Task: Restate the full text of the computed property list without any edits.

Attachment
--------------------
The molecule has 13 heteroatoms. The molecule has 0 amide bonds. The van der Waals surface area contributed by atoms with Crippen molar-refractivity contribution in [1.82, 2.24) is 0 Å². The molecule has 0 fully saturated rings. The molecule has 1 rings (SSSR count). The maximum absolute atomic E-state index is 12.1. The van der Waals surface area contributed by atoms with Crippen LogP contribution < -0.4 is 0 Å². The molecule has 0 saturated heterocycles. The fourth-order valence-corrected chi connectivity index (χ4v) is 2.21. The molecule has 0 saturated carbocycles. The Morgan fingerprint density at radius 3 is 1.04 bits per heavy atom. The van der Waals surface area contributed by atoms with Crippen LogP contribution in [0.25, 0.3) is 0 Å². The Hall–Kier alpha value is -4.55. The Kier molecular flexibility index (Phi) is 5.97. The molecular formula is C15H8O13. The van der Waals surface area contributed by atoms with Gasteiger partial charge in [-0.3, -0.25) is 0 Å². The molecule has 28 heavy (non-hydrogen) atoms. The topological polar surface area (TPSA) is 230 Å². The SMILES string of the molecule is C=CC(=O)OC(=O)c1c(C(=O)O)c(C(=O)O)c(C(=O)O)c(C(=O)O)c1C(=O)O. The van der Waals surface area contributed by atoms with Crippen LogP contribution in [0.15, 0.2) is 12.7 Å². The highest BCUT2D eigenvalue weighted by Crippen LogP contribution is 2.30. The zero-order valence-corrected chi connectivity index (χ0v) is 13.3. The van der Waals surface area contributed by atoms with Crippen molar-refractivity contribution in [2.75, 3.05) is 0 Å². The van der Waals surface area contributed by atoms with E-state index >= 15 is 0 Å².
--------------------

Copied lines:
The molecule has 13 heteroatoms. The molecule has 0 amide bonds. The van der Waals surface area contributed by atoms with Crippen molar-refractivity contribution in [1.82, 2.24) is 0 Å². The molecule has 0 fully saturated rings. The molecule has 1 rings (SSSR count). The maximum absolute atomic E-state index is 12.1. The van der Waals surface area contributed by atoms with Crippen LogP contribution < -0.4 is 0 Å². The molecule has 0 saturated heterocycles. The fourth-order valence-corrected chi connectivity index (χ4v) is 2.21. The molecule has 0 saturated carbocycles. The Morgan fingerprint density at radius 3 is 1.04 bits per heavy atom. The van der Waals surface area contributed by atoms with Crippen LogP contribution in [0.25, 0.3) is 0 Å². The Hall–Kier alpha value is -4.55. The Kier molecular flexibility index (Phi) is 5.97. The molecular formula is C15H8O13. The van der Waals surface area contributed by atoms with Gasteiger partial charge in [-0.3, -0.25) is 0 Å². The molecule has 28 heavy (non-hydrogen) atoms. The topological polar surface area (TPSA) is 230 Å². The SMILES string of the molecule is C=CC(=O)OC(=O)c1c(C(=O)O)c(C(=O)O)c(C(=O)O)c(C(=O)O)c1C(=O)O. The van der Waals surface area contributed by atoms with Crippen LogP contribution in [0.15, 0.2) is 12.7 Å². The highest BCUT2D eigenvalue weighted by Crippen LogP contribution is 2.30. The zero-order valence-corrected chi connectivity index (χ0v) is 13.3. The van der Waals surface area contributed by atoms with Crippen molar-refractivity contribution in [2.75, 3.05) is 0 Å². The van der Waals surface area contributed by atoms with E-state index >= 15 is 0 Å².